The new year brought with it a new Commissioner of Taxation, the first private sector appointment in the ATO ’s 100+ year history. We take a look at the CV of Australia’s 12th Commissioner.

Chris Jordan’s road to the top job at the ATO has been less than traditional.

At the age of 19, he became a policeman before taking advantage of the Whitlam Government’s policy of free university education to study commerce and law at the University of New South Wales. He later obtained a Master of Laws degree from the University of Sydney. Before joining KPMG in the mid 1980’s (where he stayed until mid 2012) and rising through the ranks to become a partner and chairman of KPMG in New South Wales, Mr Jordan also worked at Arthur Andersen and spent some time in academia at the University of Sydney.

Although he has extensive private sector experience, Mr Jordan is no stranger to either side of government, having worked with both Labor and the Coalition on complex tax policy issues. Shortly after joining KPMG, Mr Jordan was seconded to advise then Opposition Leader John Howard and later went on to assist the Howard Government implement the GST as Chairman of the New Tax System Advisory Board. He has also been a member of the Board of Taxation since its inception in September 2001, undertaking the role of Chairman since June 2011. Other government appointments include being the chair of the now concluded Business Tax Working Group, which (unsuccessfully) considered ways to cut the corporate tax rate, and being a member of the Resources Tax Consultation Panel.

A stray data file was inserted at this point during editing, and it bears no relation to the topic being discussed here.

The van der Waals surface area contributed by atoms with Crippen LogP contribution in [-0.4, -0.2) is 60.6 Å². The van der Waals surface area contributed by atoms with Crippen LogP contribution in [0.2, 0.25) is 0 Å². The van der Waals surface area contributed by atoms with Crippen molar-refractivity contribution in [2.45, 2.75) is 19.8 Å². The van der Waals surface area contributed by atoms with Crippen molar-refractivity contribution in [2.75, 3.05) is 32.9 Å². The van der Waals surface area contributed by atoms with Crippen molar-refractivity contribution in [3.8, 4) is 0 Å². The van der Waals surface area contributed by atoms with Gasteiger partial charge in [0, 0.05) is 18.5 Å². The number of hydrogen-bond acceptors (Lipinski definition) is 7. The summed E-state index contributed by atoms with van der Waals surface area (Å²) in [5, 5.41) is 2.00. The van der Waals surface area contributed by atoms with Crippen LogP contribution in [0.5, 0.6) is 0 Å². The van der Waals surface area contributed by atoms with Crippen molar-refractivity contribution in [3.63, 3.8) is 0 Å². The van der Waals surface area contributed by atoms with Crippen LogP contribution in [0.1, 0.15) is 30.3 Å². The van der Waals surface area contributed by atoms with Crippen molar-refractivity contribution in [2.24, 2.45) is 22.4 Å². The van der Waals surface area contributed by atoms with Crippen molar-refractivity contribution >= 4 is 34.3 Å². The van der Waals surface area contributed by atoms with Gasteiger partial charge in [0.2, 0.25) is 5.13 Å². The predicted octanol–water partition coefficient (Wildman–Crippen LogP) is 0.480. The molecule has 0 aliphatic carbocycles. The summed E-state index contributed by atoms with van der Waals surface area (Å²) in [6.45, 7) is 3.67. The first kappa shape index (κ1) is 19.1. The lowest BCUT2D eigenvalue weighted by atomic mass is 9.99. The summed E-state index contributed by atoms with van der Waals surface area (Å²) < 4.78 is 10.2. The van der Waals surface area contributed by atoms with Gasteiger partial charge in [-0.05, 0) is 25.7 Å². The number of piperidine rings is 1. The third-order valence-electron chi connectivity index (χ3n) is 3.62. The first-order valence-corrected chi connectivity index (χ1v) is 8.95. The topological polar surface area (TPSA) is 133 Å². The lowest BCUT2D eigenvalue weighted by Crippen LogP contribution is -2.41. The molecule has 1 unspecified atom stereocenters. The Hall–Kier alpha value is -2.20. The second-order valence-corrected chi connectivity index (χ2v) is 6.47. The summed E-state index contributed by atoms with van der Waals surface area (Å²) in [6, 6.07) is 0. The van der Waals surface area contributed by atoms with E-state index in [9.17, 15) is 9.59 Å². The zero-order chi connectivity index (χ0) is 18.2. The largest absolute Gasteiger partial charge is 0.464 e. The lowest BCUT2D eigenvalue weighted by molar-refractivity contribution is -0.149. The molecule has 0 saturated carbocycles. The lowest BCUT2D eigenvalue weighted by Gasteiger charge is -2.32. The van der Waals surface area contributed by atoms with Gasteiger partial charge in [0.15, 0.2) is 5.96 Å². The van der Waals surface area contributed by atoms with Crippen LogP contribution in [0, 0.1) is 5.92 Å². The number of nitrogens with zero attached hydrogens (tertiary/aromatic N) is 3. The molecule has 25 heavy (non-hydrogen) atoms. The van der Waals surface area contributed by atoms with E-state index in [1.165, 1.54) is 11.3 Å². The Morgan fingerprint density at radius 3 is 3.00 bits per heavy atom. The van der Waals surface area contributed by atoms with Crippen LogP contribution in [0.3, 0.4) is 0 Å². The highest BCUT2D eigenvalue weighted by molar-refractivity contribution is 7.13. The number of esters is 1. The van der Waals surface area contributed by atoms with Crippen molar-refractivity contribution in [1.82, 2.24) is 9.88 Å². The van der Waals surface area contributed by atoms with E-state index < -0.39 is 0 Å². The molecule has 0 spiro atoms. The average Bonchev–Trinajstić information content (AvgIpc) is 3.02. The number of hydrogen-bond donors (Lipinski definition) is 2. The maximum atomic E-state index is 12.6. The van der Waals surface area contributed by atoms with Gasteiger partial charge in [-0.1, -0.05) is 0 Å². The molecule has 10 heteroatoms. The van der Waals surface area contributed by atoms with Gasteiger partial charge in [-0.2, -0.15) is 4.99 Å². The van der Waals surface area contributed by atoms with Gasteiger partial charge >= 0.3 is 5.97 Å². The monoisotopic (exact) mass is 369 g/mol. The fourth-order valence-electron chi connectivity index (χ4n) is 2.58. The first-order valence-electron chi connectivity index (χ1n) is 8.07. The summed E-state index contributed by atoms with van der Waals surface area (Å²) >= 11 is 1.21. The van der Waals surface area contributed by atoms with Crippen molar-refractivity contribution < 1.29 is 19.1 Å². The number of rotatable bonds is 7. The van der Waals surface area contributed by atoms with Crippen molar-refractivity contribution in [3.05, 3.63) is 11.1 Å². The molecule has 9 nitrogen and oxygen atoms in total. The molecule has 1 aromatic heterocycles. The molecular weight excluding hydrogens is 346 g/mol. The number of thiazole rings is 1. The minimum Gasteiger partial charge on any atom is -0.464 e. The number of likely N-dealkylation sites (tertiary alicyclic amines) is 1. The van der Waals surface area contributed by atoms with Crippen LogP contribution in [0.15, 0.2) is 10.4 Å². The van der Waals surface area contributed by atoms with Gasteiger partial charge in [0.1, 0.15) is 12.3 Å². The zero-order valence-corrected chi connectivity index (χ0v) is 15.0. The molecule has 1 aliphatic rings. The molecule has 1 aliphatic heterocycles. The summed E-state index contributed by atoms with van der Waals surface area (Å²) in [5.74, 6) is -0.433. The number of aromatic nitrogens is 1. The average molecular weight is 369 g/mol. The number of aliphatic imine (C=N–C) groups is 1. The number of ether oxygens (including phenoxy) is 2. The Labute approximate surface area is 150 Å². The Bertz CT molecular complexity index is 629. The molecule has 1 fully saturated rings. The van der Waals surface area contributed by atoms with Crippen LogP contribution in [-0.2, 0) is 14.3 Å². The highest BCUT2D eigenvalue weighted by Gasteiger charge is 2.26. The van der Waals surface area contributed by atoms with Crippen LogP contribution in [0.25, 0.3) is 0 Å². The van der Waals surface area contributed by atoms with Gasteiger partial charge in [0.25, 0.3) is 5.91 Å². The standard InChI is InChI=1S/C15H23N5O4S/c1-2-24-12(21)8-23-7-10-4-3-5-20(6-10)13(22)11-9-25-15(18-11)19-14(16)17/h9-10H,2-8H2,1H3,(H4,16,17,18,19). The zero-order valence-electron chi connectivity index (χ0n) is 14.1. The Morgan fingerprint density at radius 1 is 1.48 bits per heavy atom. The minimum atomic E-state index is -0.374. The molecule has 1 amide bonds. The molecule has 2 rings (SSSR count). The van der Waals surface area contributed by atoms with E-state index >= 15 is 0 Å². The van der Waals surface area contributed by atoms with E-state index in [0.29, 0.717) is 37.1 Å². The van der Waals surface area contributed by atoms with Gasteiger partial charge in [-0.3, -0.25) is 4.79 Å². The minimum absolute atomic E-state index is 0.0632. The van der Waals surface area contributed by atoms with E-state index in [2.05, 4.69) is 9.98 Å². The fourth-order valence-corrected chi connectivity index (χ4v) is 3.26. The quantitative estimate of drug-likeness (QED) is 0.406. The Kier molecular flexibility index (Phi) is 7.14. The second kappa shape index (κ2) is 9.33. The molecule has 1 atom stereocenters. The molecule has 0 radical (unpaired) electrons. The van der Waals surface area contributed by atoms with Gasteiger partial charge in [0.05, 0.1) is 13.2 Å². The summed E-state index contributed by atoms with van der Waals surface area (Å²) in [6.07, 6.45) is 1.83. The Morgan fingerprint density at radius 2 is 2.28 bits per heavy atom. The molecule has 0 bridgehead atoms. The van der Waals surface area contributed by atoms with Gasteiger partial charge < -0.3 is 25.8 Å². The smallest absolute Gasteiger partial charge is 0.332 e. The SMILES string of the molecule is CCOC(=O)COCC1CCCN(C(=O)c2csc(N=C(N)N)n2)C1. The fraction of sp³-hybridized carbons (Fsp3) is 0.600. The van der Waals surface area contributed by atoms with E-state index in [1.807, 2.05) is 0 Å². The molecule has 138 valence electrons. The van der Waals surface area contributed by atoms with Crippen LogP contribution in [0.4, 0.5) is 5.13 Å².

Given the mix of private and government experience with both sides of politics, it is perhaps not too surprising that the announcement of his appointment to the top job evoked a favourable response from both sides of parliament and the business community.

At the time of his appointment, Mr Jordan indicated he had no immediate plans to shake up the ATO and was looking to spend time listening to both people within the ATO and stakeholders, including business. He stated that this would be a “marvellous opportunity to look at things in a slightly different way.”1 Business leaders hope that Mr Jordan’s extensive private sector experience means the ATO will adopt a more commercial approach to tax administration – indeed, it has been reported in the media that the new Commissioner has a “procommercial streak” to him.2

That said, while the Commissioner’s willingness to listen and private sector experience is promising for taxpayers, the reality may mean that not a lot changes. It must be remembered that, at the end of the day, the Commissioner is under a statutory duty to collect the revenue. The new Commissioner is also facing the same pressures as those that were faced by his predecessor – falling tax revenues and a political and business atmosphere which makes broadening the tax base difficult. For example, the aversion to increasing the GST possessed by both sides of politics and the recent reluctance of business to give up tax concessions in order to fund a cut to the corporate tax rate.

Business will nevertheless hope this injection of private sector experience leads to an ATO that is objective, impartial and better understands the needs of businesses. The new Commissioner has been known for his impartiality, having criticised both business and government alike. Of course, his familiarity with the way the private sector operates may just make him all the more effective as a tax collector.

Recent roles:

  • Chair of the Business Tax Working Group (2012)
  • Member of the Board of Taxation since 2005 (appointed Deputy Chair January 2005 and Chairman in June 2011)
  • Chairman of the Committee for Sydney
  • Director Bell Shakespeare Company, Sydney
  • Director Children’s Hospital Foundation, Sydney
  • Order of Australia (2005)